Does Facial Hair Grow Thicker with Age? Dermatologists Weigh In

Chin hairs, another lovely part of aging.

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Everyone has some sort of facial hair, whether it’s peach fuzz or chin stubble. I first noticed my mustache when I was 13, and have been tending to it ever since. Plus, I pluck the same single black hair on my chin every month. But have you heard the rumor that facial hair grows thicker as women age?

I hate to break it to you, but there is merit behind the theory that facial hair growth increases as women age, specifically after women go through menopause. And while there’s nothing wrong with female facial hair, if it bothers you, this isn’t great news. So, we talked to dermatologists who broke down what causes facial hair in women and how we can handle it (if we want to.)

What causes facial hair in women?

If you never had much facial hair, you might not be in the clear for life. It’s no secret that hormone levels change as humans age—and this causes a wide variety of side effects such as reduced sex drive, moodiness, and insomnia, to name a few. One of those effects occurs in our hair follicles—on our head, body, and face.

Here’s how hormones work: both genders have male and female hormones, androgens and estrogen, respectively.

“The ratios are kept in check for the majority of our lives,” Board-certified dermatologist Corey L. Hartman, M.D., tells HelloGiggles. “But as the production of estrogen starts to decrease with menopause, the androgens can start to dominate. Those are the hormones that have receptors on hair follicles, so they make the hair on your head grow lighter, finer, and slower, while making the hair in the male distribution (the lower face jawline) start to grow thicker.”

So, hormone imbalances are to blame for increasing hair along your jawline and neck. However, going through menopause isn’t the only trigger for increased facial hair growth in women. “Changes in hormones can occur at any point, especially for women because of the monthly cycle that women endure,” Dr. Hartman points out.

Plus, “It’s common for women to grow thicker facial hair due to a shift in hormones from weight gain, pregnancy, or menopause,” dermatologist Marina Peredo, M.D., tells HelloGiggles. “All of these factors can cause our body to produce less estrogen and more androgen.” Board-certified dermatologist Debra Jaliman, M.D., adds, “After you lose your estrogen after menopause, testosterone may dominate and you can have increased facial hair.”

PCOS facial hair:

Polycystic ovarian syndrome (PCOS) is another cause for increased facial hair in women, no matter their age. “PCOS can lead to increased facial hair in women who are nowhere near menopause,” Dr. Hartman explains.

“PCOS is a hormonal disorder that appears in women in their twenties to thirties, causing excessive hair growth, weight gain, irregular periods, and acne, among other side effects,” Dr. Peredo explains.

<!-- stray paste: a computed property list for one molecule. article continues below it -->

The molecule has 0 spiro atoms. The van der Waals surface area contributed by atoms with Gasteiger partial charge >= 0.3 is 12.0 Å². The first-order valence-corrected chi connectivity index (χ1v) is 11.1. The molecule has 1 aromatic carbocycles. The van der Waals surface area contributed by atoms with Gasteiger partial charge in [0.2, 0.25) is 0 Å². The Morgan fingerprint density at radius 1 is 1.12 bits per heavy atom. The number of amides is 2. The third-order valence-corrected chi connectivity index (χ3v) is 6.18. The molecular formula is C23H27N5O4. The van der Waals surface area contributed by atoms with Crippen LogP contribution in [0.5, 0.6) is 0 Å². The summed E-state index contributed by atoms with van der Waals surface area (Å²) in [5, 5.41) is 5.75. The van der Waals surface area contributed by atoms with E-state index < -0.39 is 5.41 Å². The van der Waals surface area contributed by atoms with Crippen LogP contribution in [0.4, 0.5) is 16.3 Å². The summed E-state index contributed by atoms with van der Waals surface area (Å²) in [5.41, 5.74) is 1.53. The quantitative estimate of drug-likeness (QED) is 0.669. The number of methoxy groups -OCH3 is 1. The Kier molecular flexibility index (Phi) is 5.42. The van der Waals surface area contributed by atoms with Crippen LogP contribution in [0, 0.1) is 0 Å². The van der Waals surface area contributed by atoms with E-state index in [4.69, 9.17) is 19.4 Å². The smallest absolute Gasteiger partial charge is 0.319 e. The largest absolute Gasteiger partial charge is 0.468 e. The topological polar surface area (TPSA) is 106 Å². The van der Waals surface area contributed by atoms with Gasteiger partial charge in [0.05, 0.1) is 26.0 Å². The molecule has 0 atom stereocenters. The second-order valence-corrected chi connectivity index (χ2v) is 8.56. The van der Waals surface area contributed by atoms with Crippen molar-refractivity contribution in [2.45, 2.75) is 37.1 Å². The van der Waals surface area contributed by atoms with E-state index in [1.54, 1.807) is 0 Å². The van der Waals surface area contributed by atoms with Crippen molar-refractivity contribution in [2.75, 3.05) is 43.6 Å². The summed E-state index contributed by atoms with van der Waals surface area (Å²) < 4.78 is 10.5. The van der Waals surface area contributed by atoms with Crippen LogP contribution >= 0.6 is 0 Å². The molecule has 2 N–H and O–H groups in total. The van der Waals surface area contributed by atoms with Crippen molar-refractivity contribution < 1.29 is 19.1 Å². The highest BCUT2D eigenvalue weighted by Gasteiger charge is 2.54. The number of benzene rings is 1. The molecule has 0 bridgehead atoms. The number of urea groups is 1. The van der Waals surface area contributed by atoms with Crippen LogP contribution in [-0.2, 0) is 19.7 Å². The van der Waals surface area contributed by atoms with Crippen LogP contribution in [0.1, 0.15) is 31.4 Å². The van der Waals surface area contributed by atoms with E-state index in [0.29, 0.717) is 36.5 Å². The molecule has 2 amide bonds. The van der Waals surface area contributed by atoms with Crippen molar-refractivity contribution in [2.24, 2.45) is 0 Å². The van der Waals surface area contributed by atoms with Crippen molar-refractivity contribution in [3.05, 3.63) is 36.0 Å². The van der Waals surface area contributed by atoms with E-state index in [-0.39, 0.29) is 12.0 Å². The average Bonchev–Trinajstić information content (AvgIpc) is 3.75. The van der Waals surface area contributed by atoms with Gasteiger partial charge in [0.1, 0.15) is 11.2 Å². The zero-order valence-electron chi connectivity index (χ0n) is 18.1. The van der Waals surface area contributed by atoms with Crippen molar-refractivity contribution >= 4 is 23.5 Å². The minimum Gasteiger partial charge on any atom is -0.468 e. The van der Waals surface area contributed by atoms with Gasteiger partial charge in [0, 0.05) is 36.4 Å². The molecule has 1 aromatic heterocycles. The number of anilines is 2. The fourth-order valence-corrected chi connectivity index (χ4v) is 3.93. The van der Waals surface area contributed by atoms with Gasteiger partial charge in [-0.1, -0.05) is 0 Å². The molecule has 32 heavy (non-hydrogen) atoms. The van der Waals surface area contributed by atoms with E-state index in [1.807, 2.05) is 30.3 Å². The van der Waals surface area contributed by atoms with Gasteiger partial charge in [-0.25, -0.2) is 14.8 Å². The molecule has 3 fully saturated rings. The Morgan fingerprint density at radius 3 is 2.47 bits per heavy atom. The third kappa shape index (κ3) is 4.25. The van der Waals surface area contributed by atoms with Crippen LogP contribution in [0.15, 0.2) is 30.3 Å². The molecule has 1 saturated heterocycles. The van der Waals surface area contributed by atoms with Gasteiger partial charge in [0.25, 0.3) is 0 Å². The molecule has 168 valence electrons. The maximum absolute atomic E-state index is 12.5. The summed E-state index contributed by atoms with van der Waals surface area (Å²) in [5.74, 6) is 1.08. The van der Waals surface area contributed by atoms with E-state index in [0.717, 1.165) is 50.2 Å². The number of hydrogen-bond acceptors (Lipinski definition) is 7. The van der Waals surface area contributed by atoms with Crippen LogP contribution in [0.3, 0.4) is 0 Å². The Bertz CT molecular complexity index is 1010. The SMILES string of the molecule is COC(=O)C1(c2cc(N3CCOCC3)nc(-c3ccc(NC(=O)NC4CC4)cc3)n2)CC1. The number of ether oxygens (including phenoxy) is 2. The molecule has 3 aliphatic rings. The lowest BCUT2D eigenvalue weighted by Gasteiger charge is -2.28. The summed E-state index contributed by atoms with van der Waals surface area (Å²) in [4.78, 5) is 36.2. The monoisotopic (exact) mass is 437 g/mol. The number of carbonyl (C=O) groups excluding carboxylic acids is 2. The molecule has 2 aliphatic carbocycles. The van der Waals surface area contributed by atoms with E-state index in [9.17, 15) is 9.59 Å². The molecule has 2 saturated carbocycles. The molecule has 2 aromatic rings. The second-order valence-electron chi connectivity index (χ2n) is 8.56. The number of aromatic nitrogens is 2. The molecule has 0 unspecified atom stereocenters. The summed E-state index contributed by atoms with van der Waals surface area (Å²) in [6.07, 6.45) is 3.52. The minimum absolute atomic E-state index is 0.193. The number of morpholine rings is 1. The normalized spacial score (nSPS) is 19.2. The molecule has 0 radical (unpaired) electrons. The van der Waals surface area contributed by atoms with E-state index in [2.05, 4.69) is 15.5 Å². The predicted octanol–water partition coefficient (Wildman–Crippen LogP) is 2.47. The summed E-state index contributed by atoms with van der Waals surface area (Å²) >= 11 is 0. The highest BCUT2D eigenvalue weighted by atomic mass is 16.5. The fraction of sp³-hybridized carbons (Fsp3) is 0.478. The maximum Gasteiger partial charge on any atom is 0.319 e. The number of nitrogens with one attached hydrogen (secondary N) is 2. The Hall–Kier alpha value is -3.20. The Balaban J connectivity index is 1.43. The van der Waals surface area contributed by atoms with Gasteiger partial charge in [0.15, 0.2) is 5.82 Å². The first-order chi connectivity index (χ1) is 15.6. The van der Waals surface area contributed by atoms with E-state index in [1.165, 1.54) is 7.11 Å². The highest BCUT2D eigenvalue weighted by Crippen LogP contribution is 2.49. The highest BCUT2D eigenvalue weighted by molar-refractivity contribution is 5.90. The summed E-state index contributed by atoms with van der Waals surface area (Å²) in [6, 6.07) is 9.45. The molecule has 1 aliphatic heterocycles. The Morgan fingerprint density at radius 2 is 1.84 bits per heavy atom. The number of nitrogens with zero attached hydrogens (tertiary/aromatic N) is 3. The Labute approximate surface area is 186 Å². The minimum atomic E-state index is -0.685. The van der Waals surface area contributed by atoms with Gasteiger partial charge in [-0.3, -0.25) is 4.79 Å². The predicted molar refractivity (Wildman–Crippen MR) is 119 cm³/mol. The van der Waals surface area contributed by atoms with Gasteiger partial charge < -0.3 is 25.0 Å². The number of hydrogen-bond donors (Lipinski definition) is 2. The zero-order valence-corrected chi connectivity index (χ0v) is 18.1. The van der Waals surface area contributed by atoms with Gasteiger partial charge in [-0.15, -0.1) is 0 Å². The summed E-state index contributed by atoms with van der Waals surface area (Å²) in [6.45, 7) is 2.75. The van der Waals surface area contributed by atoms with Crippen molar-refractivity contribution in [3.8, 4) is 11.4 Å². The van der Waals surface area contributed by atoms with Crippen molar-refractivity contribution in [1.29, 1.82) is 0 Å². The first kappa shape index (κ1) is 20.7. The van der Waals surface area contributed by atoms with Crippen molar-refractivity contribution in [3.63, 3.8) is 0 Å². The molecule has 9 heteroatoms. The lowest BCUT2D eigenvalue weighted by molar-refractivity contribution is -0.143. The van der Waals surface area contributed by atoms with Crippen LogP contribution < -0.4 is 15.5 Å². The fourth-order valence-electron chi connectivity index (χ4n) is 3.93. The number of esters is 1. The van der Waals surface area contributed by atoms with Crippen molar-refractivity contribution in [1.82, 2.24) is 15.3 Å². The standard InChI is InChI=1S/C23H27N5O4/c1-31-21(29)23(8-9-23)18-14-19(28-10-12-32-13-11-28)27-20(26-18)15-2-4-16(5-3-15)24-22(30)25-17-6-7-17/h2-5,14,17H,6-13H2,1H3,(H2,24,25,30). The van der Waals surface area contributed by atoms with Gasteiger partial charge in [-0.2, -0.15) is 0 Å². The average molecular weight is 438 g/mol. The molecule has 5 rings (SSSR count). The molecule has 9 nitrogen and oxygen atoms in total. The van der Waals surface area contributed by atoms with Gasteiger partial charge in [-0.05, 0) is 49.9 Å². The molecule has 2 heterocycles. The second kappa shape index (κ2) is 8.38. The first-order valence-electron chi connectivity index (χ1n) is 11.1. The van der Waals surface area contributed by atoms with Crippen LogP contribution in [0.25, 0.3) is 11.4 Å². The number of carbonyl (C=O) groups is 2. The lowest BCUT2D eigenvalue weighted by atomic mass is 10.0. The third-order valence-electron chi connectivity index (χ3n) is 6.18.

Dr. Hartman has some recommendations for how to predict this change. “Look at a family history as far as determining whether or not you’re going to have trouble with facial hair,” she says. “A lot of times it does run in the family. But also, stay in tune with your hormones and make sure your OBGYN is monitoring them as we start to see things change from when you were younger.”

How to get rid of facial hair:

To be clear, there’s nothing wrong with facial hair—we all have it and you shouldn’t get rid of it if you don’t want to. However, if that peach fuzz is bothering you, we’ve got you covered. There is a multitude of ways to get rid of facial hair in women: waxing, creams, shaving, electrolysis, and so on. But Dr. Hartman says that one method reigns supreme: laser hair removal. “It’s hands down the best, most effective, and most permanent way to get rid of any hair.”

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The way that laser hair removal works is by targeting the pigment in the hair, so darker hair is most receptive to the treatment. “Blonde hair doesn’t respond as well, white hair does not respond at all, and with gray hair, you’re taking a chance,” Dr. Hartman explains. This gives you more reason to try laser hair removal at a younger age, according to Dr. Hartman.

“I tell my patients, ‘If you want to get rid of this hair and you’re in your 30s, 40s, or 50s, go ahead and do it,” he says. “You don’t want to get stuck with hair that’s white, because so far, technology has not allowed us to treat that hair with any permanent means.”

However, if you do have white hair or you’re hesitant to try laser hair removal, you’re not out of luck. “Using a razor is your best bet,” Dr. Hartman says. He also suggests Vaniqua, a prescription cream that prevents hair growth, or Spironolactone, a medication that “blocks the effect of the hormones on hair follicles.” (It also helps control hormonal acne.)

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Dr. Jaliman seconds this recommendation of Spironolactone. “This is a safe and effective prescription medication that has been used for years,” she says. Just know that you’d have to continue taking that medication for as long as you want to manage your hair growth, and it’s not covered by insurance.

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